Looking to the Future
Marketing
“Marketing is one area that I hope will greatly increase in the (hopeful) future of this conference. With the foundation of at least one year of the conference the hope is the conference will be simpler to promote and explain to potential participants.”

Participation from Partnering Institutions
Now that there is groundwork for the conference, Taylor knows that investment from other institutions will be key. “I hope that this conference can continue through both IU in collaboration with other institutions, and continue to spread to other graduate programs.”

Theme
“I think there is also potential to either create a theme for the conference, or create a list of requested/suggested topics that most interest current students/alumni/professionals. I also think that it would be great to engage more faculty both from IU and other institutions.”

Final Thoughts
What do you think, Gentle Reader? Would you be interested in participating in a Virtual Conference? Do you see this conference as a logical next step for technology, student affairs, and graduate school? Leave a comment or tweet me at @NikiMessmore

Highlight a Woman: Taylor Koch!

Highlight A Woman: Stacy Oliver-Sikorski

By Kathryn Magura

Hello everyone! Today I have the pleasure of highlighting a woman who has not only been a pioneer of advocacy for women in Student Affairs, she is also a good friend of mine. Stacy Oliver-Sikorski has been a mainstay in the Student Affairs community on Twitter. Surprisingly, Stacy has never been featured in this series, so consider that glitch fixed!

  1. Tell us a little about yourself, and how you use technology in your professional role? I currently serve as the Associate Director of Residence Life for Student Success at Lake Forest College, a small, private liberal arts college 30 miles north of Chicago. In my role, I work primarily with housing operations — including room assignment processes , academic programming, and student conduct. Technology is imperative in my role. If our office is a bus, my role is serving as the computer in the engine. I work intently with our student information system, our conduct software, and we recently started the implementation of a housing software solution to assist with assignments and operations.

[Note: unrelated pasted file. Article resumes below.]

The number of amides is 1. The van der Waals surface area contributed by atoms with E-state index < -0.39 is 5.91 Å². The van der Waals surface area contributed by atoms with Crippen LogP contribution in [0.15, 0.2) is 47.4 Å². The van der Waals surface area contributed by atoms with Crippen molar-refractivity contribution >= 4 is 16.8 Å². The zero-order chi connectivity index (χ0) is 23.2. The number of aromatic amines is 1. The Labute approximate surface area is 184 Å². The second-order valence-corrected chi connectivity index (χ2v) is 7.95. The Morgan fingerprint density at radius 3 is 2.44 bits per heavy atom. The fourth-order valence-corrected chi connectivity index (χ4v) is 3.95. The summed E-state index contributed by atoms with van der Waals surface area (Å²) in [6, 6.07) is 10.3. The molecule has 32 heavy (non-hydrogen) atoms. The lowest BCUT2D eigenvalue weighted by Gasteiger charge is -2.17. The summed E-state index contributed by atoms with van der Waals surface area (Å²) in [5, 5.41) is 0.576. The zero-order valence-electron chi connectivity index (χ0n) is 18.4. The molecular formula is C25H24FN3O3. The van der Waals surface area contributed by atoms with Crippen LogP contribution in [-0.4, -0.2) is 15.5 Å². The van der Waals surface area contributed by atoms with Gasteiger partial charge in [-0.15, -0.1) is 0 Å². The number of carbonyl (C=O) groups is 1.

2. What advice do you have for women looking to get into a career path of leadership in technology? Very simply, you can’t break it. People, especially women, are intimidated by technology and afraid of breaking something. I jump in, feet first, and start testing the limits of our solutions. I ask questions when I don’t see a function that would be helpful for me. I try new things. I always have a test student in each of our systems so I can run through a series of processes before launching something more widely. I meet regularly with Tonja, my colleague in IT, to talk through what I have going on in my world and what ideas she has for helping. I regularly ask her to teach me things so I can do them for myself, rather than letting her do them for me semester after semester.
  3. SLOWhen you were younger, did you ever see yourself pursuing a career in technology? Absolutely not. I’ve always been a nerd, but in different ways. This position is the first place that all of these separate interests have collided into something that finally makes sense for me.
  4. When you were younger, did you ever see yourself pursuing a career in technology? Absolutely not. I’ve always been a nerd, but in different ways. This position is the first place that all of these separate interests have collided into something that finally makes sense for me.
  5. What are some barriers for women in technology? Women are afraid to ask questions, afraid to look stupid in front of others.  But it’s through asking those questions that we learn. Women are also not always given access to technology in the way men are, even from the time they are young. Open doors for yourself, tear down walls. Even if you don’t have the solutions, asking the right questions is a perfectly valid reason to claim your seat at the technology table.